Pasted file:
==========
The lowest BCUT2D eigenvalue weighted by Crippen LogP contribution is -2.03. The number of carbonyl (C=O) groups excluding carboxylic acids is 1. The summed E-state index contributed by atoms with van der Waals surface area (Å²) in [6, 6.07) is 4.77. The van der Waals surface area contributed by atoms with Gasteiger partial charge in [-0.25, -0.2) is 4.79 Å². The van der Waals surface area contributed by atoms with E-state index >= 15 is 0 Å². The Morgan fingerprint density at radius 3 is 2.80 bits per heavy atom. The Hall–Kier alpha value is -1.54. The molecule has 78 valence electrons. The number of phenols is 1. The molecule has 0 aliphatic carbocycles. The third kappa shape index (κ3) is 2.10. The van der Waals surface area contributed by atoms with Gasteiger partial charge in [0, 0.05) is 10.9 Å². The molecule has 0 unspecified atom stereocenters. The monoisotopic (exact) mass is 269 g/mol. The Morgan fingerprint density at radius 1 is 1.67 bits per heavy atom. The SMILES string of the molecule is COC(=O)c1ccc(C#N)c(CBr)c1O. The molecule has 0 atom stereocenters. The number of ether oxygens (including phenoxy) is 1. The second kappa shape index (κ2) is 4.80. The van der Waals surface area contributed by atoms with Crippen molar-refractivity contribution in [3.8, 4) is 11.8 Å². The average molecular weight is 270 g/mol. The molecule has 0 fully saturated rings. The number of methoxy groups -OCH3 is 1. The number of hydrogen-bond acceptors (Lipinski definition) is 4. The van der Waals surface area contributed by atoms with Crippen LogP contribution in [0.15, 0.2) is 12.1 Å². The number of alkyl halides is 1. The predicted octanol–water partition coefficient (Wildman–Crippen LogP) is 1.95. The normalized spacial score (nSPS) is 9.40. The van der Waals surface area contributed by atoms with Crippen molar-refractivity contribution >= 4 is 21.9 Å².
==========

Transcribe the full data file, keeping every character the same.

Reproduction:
The lowest BCUT2D eigenvalue weighted by Crippen LogP contribution is -2.03. The number of carbonyl (C=O) groups excluding carboxylic acids is 1. The summed E-state index contributed by atoms with van der Waals surface area (Å²) in [6, 6.07) is 4.77. The van der Waals surface area contributed by atoms with Gasteiger partial charge in [-0.25, -0.2) is 4.79 Å². The van der Waals surface area contributed by atoms with E-state index >= 15 is 0 Å². The Morgan fingerprint density at radius 3 is 2.80 bits per heavy atom. The Hall–Kier alpha value is -1.54. The molecule has 78 valence electrons. The number of phenols is 1. The molecule has 0 aliphatic carbocycles. The third kappa shape index (κ3) is 2.10. The van der Waals surface area contributed by atoms with Gasteiger partial charge in [0, 0.05) is 10.9 Å². The molecule has 0 unspecified atom stereocenters. The monoisotopic (exact) mass is 269 g/mol. The Morgan fingerprint density at radius 1 is 1.67 bits per heavy atom. The SMILES string of the molecule is COC(=O)c1ccc(C#N)c(CBr)c1O. The molecule has 0 atom stereocenters. The number of ether oxygens (including phenoxy) is 1. The second kappa shape index (κ2) is 4.80. The van der Waals surface area contributed by atoms with Crippen molar-refractivity contribution in [3.8, 4) is 11.8 Å². The average molecular weight is 270 g/mol. The molecule has 0 fully saturated rings. The number of methoxy groups -OCH3 is 1. The number of hydrogen-bond acceptors (Lipinski definition) is 4. The van der Waals surface area contributed by atoms with Crippen LogP contribution in [0.15, 0.2) is 12.1 Å². The number of alkyl halides is 1. The predicted octanol–water partition coefficient (Wildman–Crippen LogP) is 1.95. The normalized spacial score (nSPS) is 9.40. The van der Waals surface area contributed by atoms with Crippen molar-refractivity contribution >= 4 is 21.9 Å².